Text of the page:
Senator Katrina Shealy

Get to Know the 24%: Senator Katrina Shealy
Reforming Domestic Violence and Child Protective Services in South Carolina

Senator Katrina Shealy represents the 23rd District in the South Carolina State Legislature. She entered the South Carolina political scene as a petition candidate, and worked very hard to win her seat by 10% of the voting margin. Her win made her currently the only woman in the South Carolina State Senate, a factor that has not restricted her from being a leader in the Senate and in the state.

In just three short years, Senator Shealy has already passed 10 different pieces of legislation as a primary sponsor. Most recently she co-sponsored a bill, also known as the Domestic Violence Reform Act, establishes stronger criminal penalties for persons convicted of domestic abuse. South Carolina is currently ranked number one in the nation for the most victims of domestic violence. The bill, which was passed into law at the end of the 2015 session, prohibits persons convicted of certain degrees of domestic violence to possess weapons. She recalled, “When that bill passed it was one of my proudest moments as a legislator.” Not only was this an outstanding legislative accomplishment, but this bill in particular was very personal for Senator Shealy. She stated, “My sister was a victim of domestic violence for many years, and her husband ended up committing suicide on the hood of her car. Passing this bill was a great moment for us because so many people were watching, and listening.” This bill was an important triumph for women in South Carolina. It highlighted an important issue that is often overlooked by male senators. “If [legislation] isn’t considered a ‘glamorous’ issue, most men don’t get involved,” Senator Shealy stated.

In addition to working on issues of domestic violence, Senator Shealy has been working resolutely to reconstruct the South Carolina Department of Social Services. She argues, “The current system is failing. South Carolina has the highest number of child deaths under the Department of Social Services, with roughly 65 child deaths just this past year.” She is currently working on the South Carolina Child Welfare Reform Act, a bill that abolishes the current Department of Social Services, and establishes a new Department of Family Protective Services in its place. This bill reduces the workload of overburdened social workers, allowing for the Department of Family Protective Services to conduct child-welfare investigations and manage the foster care system, while programs, like Medicaid, are redirected to the Department of Health and Human Services.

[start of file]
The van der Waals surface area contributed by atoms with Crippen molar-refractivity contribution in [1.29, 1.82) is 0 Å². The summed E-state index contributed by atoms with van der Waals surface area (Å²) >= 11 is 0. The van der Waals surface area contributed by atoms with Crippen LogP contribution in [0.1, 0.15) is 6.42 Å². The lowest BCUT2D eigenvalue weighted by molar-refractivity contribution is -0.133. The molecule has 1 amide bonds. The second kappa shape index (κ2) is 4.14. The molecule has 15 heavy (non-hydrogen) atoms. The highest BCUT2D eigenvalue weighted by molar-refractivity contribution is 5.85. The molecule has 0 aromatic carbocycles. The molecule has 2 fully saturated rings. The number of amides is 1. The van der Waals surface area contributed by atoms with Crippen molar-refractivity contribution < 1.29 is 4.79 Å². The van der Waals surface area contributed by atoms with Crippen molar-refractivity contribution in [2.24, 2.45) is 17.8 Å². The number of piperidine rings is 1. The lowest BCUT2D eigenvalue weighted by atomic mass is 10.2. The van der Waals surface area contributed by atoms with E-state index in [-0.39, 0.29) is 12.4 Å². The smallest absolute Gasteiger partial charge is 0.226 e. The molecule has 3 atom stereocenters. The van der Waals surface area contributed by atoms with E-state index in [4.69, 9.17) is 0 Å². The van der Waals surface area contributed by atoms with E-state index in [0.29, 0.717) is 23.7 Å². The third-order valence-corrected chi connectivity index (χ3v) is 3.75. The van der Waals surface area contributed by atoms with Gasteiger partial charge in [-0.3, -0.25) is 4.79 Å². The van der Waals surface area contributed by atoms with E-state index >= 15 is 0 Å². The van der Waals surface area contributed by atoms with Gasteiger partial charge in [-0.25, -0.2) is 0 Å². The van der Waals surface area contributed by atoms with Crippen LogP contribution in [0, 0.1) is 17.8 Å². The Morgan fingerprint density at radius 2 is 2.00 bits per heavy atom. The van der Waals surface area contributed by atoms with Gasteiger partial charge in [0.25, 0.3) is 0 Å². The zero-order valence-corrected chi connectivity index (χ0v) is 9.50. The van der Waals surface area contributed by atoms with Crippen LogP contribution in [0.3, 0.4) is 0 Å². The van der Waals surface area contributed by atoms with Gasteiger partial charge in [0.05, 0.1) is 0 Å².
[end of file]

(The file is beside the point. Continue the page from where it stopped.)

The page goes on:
Senator Shealy advises young women to get involved in politics, stating, “Women have something to give. There are so many female constituents that need help and support. Don’t be afraid to go across the aisle—work with members of your opposing party. You can accomplish so much.” She recalled her own experiences, and admits that she braved many obstacles during her time in politics, but ultimately, she overcame them. “If you try, you can win. And if you don’t win the first time, try again." 

About the Author 

Farnaz Alimehri joined Women In Government as a Graduate Policy Fellow in June 2015 after successfully completing the Future Women In Government Program at the Western Regional Conference in May 2015. She graduated Summa Cum Laude in May 2015 with a Bachelor of Arts in Politics and Minors in French and Spanish from Regis University in Denver, Colorado. In the past, Farnaz worked as a Legislative Intern at the Colorado State Capitol, and as the General Manager of KRCX, Regis University Radio. Farnaz is currently pursuing a Master of Arts in Security Studies at Georgetown University's Walsh School of Foreign Service with the intent on graduating in May 2017.

About Future WIG

Women In Government supports women of all ages in leadership roles, and is working hard to ensure that young women are given the resources and mentorship they need in order to achieve their goals. This program takes place at WIG Regional conferences, where WIG asks women state legislators and leaders in the private sector to encourage young women across the country to pursue leadership roles. This program is made possible by Southwest Airlines.